In accounting, the break-even point refers to the revenues needed to cover a company's total amount of fixed and variable expenses during a specified period of time. The revenues could be stated in dollars (or other currencies), in units, hours of services provided, etc.
The break-even calculations are based on the assumption that the change in a company's expenses is related to the change in revenues. This assumption may not hold true for the following reasons:
- A company is likely to have many diverse products with varying degrees of profitability.
- A company may have many diverse customers with varying demands for special attention. Hence some expenses will increase for reasons other than the sale of additional units of product.
- A company may be selling in a variety of markets. This could result in the selling prices in one market or country being lower than the selling prices in another market or country.
- The company may see frequent fluctuations in its sales mix.
The basic calculation of the break-even point in sales dollars for a year is: fixed expenses (fixed manufacturing, fixed SG&A, fixed interest) for the year divided by the contribution margin ratio or percentage.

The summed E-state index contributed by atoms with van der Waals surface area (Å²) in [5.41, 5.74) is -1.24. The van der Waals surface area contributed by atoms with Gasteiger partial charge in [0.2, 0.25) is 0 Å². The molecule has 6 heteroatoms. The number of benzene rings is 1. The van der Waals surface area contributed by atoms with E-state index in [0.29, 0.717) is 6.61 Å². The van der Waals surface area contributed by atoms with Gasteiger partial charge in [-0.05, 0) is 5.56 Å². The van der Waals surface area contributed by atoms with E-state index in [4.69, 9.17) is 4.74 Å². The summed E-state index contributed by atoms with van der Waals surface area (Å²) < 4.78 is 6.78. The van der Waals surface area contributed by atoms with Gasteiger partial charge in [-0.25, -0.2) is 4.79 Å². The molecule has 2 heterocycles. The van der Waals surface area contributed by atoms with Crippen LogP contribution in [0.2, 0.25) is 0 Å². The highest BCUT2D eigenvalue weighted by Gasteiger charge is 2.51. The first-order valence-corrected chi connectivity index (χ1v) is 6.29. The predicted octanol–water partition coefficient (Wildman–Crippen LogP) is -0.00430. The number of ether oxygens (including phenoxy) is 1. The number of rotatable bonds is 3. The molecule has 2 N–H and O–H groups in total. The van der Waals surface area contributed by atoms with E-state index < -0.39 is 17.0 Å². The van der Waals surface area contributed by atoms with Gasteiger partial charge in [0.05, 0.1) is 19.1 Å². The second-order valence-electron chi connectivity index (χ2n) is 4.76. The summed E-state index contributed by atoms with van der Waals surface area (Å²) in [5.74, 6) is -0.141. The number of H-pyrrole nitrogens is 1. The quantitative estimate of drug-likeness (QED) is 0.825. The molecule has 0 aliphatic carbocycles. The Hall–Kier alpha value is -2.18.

The basic calculation of the break-even point in units sold for a year is: fixed expenses for the year divided by the contribution margin per unit of product.
If we assume that a company's fixed expenses are $480,000 for a year, the variable expenses (variable manufacturing, variable SG&A, variable interest) average $8 per unit of product, and the selling prices average $20 per unit (resulting in a contribution margin of $12 or 60% of the selling price)...
- the break-even point in sales dollars is $800,000 [$480,000 divided by 60%]
- the break-even point in units of product is 40,000 [$480,000 divided by $12 per unit]
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